Postby Mariusz » Sun Nov 27, 2011 1:35 pm

tobes wrote:Interesting. I think you're right that it is at very least paradoxical to talk of Buddhas referring to conventional truths from their perspective...

Maybe we're inevitably led to the point we're we can't really say anything about what happens in that dialogue.

After all, the assertion that that dialogical engagement is devoid of conceptual content is also a necessarily conventional explanation. So if it is held that conventional truth is always a deluded apprehension.....then if follows that that assertion has no more basis than the assertion that dialogical engagement does have conceptual content.

:anjali:

Here quotes that agree with it:
IN PRAISE OF DHARMADHĀTU; ithaca, new york; Nāgārjuna and the Third Karmapa, Rangjung Dorje; Translated and introduced by Karl Brunnhölzl,

p.103:
Likewise,
once the adventitious stains—or, more personally speaking, we as sentient
beings—have dissolved, it is a moot question whether “our” dharmadhātu (or
buddha nature) and “all the rest” of the dharmadhātu (or the buddha natures
of all Buddhas) are the same or different, since what is called a sentient being is nothing but the very mistakenness that makes up such a distinction.


p.101:
From the point of view of what appears to the sentient
beings who obscure this very [Heart; Buddha Nature] and other beings to be guided, it appears as if they have become Buddhas, which is just seeming buddhahood.
At this point, once the adventitious stains have become pure, it appears as if this very buddhahood needed to become completely perfect omniscient buddhahood
again. But in terms of the definitive meaning, this very Buddha heart
is buddhahood by its sheer presence. Therefore, it does not need to become
buddhahood again, and nothing else is able to make it become buddhahood
either. ...As Lord Karmapa Tüsum Kyenba sang:
If there is no change in buddhahood,
There is no aspiration to attain all these fruitions.
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Re: Madyamika Sautrantika vs Prasangika

Postby Malcolm » Sun Nov 27, 2011 4:40 pm

tobes wrote:Notice how you're leaning on a tantric text to support your argument?

There is nothing in Nagarjuna, nor Chandrakirti which asserts vajra speech. The assumption clearly comes from elsewhere.




There are sutra statements to similar effect. Anyway, it merely proves the point, which, in essence, is that people hear what they want to hear regardless of who is speaking.

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there are none not included in the dimension of the knowledge of the Great Perfection.

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Re: Madyamika Sautrantika vs Prasangika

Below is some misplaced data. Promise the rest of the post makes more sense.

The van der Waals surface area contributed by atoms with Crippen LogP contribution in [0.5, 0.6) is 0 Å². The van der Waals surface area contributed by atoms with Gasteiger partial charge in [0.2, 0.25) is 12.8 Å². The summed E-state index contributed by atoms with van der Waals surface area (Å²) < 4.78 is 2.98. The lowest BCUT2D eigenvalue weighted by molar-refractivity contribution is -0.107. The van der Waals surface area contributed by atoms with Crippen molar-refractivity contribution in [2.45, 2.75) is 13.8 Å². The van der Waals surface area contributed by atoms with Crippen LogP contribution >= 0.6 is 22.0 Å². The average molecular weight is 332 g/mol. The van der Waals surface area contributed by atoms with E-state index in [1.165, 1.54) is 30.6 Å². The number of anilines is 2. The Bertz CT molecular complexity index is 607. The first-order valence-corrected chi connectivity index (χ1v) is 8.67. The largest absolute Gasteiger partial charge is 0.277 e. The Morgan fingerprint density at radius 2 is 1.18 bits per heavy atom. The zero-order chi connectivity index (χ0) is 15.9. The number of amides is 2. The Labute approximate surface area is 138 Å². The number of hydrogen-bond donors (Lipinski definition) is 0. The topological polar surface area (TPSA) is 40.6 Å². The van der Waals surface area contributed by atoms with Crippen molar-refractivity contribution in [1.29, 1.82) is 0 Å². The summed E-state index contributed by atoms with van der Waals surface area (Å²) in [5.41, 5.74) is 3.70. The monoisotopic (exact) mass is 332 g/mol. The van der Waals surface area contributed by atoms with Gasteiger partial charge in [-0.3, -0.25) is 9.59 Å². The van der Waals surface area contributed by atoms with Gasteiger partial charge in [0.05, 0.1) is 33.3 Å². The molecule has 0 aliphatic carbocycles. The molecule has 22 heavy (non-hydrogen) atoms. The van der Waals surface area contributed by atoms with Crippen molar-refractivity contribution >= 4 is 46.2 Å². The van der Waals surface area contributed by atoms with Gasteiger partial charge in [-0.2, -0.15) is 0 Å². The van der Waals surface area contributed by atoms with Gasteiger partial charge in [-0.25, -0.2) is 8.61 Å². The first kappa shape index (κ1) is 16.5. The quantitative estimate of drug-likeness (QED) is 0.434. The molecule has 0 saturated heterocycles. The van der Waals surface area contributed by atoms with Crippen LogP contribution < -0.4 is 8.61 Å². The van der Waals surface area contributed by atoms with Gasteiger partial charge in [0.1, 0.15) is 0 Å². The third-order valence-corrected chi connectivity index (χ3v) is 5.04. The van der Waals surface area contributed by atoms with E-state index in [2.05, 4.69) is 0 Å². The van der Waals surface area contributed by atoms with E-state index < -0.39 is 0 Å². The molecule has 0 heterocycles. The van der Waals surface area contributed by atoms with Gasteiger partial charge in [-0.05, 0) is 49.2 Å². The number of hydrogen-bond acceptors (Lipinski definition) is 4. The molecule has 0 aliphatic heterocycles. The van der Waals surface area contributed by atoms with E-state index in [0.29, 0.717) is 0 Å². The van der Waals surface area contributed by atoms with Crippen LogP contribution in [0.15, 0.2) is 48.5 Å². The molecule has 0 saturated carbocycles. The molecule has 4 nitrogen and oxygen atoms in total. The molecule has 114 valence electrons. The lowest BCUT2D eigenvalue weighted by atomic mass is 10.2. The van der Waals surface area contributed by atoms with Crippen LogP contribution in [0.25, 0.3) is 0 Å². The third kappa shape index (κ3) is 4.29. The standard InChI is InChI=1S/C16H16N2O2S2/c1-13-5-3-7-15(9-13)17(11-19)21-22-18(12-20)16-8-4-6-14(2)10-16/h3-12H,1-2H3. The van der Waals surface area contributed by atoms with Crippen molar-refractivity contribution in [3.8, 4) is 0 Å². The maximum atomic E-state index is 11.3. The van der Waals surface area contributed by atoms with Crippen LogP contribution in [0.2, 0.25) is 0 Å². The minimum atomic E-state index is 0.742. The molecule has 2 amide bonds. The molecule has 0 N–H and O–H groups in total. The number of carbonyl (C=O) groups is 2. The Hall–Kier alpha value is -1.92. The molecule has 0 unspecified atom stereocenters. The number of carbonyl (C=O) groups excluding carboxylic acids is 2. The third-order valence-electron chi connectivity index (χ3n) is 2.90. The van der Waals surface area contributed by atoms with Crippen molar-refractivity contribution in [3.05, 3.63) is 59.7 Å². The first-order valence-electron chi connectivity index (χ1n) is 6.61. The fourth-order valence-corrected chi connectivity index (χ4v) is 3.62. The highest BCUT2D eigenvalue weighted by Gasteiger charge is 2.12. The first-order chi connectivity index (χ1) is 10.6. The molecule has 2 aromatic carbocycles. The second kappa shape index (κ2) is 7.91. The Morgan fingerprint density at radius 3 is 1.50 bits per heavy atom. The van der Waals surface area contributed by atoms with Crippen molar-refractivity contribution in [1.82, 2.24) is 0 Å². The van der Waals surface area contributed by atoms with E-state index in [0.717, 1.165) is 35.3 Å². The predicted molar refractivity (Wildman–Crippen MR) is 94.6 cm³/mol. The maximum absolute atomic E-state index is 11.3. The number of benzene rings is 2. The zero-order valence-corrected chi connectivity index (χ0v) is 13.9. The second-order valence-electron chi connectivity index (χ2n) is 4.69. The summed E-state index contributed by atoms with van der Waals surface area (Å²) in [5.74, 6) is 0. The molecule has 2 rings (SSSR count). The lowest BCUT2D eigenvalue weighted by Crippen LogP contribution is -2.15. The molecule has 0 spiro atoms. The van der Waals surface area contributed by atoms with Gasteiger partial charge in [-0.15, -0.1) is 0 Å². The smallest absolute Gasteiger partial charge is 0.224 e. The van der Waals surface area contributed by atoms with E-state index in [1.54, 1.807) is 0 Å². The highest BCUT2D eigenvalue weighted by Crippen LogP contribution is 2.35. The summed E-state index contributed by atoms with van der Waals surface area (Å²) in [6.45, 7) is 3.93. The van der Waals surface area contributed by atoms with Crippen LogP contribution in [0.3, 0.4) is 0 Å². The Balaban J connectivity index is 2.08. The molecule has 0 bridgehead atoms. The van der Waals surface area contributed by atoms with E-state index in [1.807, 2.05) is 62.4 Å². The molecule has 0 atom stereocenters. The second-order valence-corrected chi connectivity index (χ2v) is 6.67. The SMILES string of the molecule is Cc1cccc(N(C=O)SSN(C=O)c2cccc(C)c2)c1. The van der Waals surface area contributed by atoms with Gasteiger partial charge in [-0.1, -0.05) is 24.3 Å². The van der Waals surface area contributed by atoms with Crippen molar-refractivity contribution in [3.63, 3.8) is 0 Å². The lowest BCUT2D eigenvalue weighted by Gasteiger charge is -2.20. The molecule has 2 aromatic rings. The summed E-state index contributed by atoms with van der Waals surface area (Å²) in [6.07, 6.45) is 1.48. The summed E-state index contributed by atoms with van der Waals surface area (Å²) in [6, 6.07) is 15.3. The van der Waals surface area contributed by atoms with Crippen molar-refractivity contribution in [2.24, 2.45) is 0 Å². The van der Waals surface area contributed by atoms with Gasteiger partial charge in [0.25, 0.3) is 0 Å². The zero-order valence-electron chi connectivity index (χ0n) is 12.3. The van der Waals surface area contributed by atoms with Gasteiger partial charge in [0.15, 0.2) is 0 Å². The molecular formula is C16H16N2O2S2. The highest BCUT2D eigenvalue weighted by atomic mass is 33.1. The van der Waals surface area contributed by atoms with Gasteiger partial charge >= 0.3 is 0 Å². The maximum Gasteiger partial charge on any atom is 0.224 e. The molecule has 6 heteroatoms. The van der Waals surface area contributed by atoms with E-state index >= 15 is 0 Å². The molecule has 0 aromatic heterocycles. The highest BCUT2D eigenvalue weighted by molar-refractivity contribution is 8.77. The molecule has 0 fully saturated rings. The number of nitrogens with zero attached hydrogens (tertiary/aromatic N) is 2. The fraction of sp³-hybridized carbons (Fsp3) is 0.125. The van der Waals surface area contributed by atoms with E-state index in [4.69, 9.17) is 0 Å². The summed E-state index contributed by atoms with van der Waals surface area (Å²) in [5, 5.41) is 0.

Postby Mr. G » Thu Dec 01, 2011 12:15 am

Topic cleaned and re-opened
    How foolish you are,
    grasping the letter of the text and ignoring its intention!
    - Vasubandhu
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Re: Madyamika Sautrantika vs Prasangika

Postby 5heaps » Fri Dec 23, 2011 2:06 am

Namdrol wrote:But false perception is mthong brdzun, so what Candrakirti is clearly saying is that false/faulty/incorrect perception is relative, or totally obscuring, truth.

seems like this blockhead understanding of Chandra leads to the following idea:

Namdrol wrote:The two truths are about how objects are perceived. They can be perceived in only two ways, correctly and incorrectly. Perceiving them incorrectly, a false perception of them is called relative truth. The word brdzun pa means "to lie" as well.

for in gelugpa the two truths are divisions of reality. what do you think about the two truths being 1 entity? for me it seems super air-tight so it would be good if you could find a sharp barb to sink in!
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Re: Madyamika Sautrantika vs Prasangika

Postby catmoon » Fri Dec 23, 2011 7:08 am

Here's a view. The two truths are in fact a false division in reality. But conventional reality is easily understood, ultimate reality is understandable with some difficulty, and the way things really are, the fusion of the two, is almost beyond comprehension. So we use the duality of the two truths as a convenient tool to access as much of the real truth as we can.
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Re: Madyamika Sautrantika vs Prasangika

Postby Mariusz » Fri Dec 23, 2011 8:33 am

catmoon wrote:But conventional reality is easily understood
I don't agree. It is impossible to understood. Conventional reality of any object is "workable daily life" consensus only, as far as not analyzed. When analyzed is completely lost according to Madhyamaka.
catmoon wrote:ultimate reality is understandable with some difficulty
The same implication. Ultimate reality is beyond the understanding because the totall freedom from all reference points. So also impossible for us, sentient beings.

So you see, the both "the two truths" are the same impossible for sentient beings, and the same beyond "the mind of sentient being" from the perspective of buddhas. All divisions such "the two truths" are completely lost even conventionally when analyzed, let alone ultimately when the totall freedom from all reference points.
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Re: Madyamika Sautrantika vs Prasangika

Postby Malcolm » Fri Dec 23, 2011 6:24 pm

5heaps wrote:
Namdrol wrote:But false perception is mthong brdzun, so what Candrakirti is clearly saying is that false/faulty/incorrect perception is relative, or totally obscuring, truth.

seems like this blockhead understanding of Chandra leads to the following idea:

Namdrol wrote:The two truths are about how objects are perceived. They can be perceived in only two ways, correctly and incorrectly. Perceiving them incorrectly, a false perception of them is called relative truth. The word brdzun pa means "to lie" as well.

for in gelugpa the two truths are divisions of reality. what do you think about the two truths being 1 entity? for me it seems super air-tight so it would be good if you could find a sharp barb to sink in!



If the two truths are one entity, seeing relatives truth would be seeing ultimate truth and all commoners would always have correct perception.

N
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འ༔ ཨ༔ ཧ༔ ཤ༔ ས༔ མ༔

Though there are infinite liberating gateways of Dharma,
there are none not included in the dimension of the knowledge of the Great Perfection.